ME: When I came to Canada I was the only female in the engineering program who started to do her Master’s here. I wasn’t planning to do my graduate studies, actually. I was fresh out of university and I was tired. I thought maybe I’d like to work for a change. When I went to the Lavlin office, actually, I knocked on the door and said I was a female engineer looking for work. They all looked at me strange. They said, “”We’ve never heard about females here before. If you want to start here, you can start as a draftsperson and maybe move on.”” I said drafting was the thing I liked least, and if I started at drafting everyone would consider me as a draftsperson, and to move on in the company would be difficult. This same company offered me a job right away as soon as I graduated. It was very funny, but of course it was a different group then — it was R&D — but I was the first female hired in the company for eight years, all by myself with no other women.

CC: Do you see things improving in the industry?

ME: Yes. Even up to 1988, when the international organization Women In Science and Engineering (WISE) encouraged me to start a chapter in Newfoundland, we didn’t have so many females. We had about maybe 15 females show up to our first meeting, scientists and engineers.

You wouldn’t believe now the impact of the activities of WISE Newfoundland have had on the acceptance of women in engineering. We trained females from high-school — from Grade 11. We brought them in a work term, about 50-60 females to the university and (showed them) around different departments to at least look at the different science areas there. Now over 20 per cent of engineering students are female at Memorial University. Some of them are really successful too, at the top of their class and winning awards. They were already successful in high school in science and math and physics, but they would never consider this as one of their options.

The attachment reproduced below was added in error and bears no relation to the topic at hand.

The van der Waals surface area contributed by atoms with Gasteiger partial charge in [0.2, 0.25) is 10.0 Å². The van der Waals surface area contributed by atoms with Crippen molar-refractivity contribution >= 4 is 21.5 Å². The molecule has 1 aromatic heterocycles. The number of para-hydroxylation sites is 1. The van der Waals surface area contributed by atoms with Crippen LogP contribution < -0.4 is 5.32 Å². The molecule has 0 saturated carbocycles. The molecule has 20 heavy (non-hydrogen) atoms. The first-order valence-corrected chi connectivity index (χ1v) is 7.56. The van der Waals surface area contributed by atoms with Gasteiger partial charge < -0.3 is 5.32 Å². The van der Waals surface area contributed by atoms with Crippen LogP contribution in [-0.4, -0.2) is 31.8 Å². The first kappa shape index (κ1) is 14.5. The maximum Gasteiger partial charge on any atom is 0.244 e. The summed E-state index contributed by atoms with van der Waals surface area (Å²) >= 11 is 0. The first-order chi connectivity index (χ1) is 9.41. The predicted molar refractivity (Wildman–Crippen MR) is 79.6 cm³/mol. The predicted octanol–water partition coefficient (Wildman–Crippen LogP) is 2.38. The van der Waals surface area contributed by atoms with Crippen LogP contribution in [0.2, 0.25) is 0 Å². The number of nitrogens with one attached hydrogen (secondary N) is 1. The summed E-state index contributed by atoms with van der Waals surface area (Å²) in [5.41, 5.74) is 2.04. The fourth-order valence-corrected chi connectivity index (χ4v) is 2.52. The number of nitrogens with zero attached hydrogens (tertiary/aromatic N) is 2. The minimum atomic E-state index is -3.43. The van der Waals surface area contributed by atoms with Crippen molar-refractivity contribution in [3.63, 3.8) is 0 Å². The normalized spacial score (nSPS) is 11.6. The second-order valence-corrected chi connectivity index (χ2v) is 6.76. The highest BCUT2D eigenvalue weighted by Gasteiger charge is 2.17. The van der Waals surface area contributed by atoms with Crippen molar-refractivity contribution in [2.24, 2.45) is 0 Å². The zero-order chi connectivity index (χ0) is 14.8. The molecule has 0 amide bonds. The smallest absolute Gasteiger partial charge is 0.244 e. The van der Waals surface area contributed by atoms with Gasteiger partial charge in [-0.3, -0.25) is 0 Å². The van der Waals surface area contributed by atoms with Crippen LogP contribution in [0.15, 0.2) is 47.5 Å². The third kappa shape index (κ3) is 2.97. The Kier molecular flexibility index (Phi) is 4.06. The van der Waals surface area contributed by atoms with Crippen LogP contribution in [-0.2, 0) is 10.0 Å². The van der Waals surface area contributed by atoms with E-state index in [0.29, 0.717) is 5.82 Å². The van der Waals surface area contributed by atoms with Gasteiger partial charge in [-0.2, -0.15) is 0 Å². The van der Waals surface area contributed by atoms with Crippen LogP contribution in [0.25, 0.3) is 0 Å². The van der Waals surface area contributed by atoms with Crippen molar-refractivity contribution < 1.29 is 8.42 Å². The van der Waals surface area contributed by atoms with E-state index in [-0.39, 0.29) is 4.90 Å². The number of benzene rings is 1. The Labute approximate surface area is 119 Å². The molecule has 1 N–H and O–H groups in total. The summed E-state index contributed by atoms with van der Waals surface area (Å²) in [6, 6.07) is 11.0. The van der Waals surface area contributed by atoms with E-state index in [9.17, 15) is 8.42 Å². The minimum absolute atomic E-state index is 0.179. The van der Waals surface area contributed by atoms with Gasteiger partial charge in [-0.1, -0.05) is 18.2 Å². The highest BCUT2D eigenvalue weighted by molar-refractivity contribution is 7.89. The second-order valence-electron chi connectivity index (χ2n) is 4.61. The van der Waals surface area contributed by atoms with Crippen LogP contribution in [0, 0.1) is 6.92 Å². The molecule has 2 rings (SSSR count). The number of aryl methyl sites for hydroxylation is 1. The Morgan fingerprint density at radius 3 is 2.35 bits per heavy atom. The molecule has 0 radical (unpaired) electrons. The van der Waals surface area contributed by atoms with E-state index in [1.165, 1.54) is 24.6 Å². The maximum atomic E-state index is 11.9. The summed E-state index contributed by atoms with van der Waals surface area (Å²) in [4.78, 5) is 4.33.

CC: If one of the young women studying in those programs today had an idea for a business of their own, what kind of advice would you offer them?

ME: They need some experience first. I advise not to start right away. I mean, some maybe are capable and start something before getting any experience in any company. I think if they have the talent, it’s better to work in a company first — see the environment, how things are operating. Get involved in the company on the management activities. Get to know about other things, not just the area you are working on.

CC: Knowing what you know now, would you recommend they go for their MBA as well?

ME: I think it is useful, but sometimes if you’re busy maybe you can do special courses, and select the practical ones related to the business. You don’t have to have the full MBA, but of course if you have the chance to do it, I think it would be good.

We didn’t have this kind of exposure when we were young in high school, or even in university, to understand business and how to run a business. But now most of the education is being changed. The curriculum is being improved and I think the new generation will be able to start their business ahead of the time it took our generation.

CC: What are you doing to grow Coretec this year?

ME: Right now we are forming a full board of directors. We’ve had an advisory board over the last couple of years, but now it’s a full board, and we’re looking for financing to get our technology distributed all over the world. We’re doing a lot of alliances, we’re planning to license the software to some larger manufacturers to make sure the technology is getting to the market quickly. Hopefully we’ll be worth millions and millions of dollars in the next few years (laughs). We hope — according to the marketing plan — to reach at least $100 million over the next three years from sales of our navigation aid system.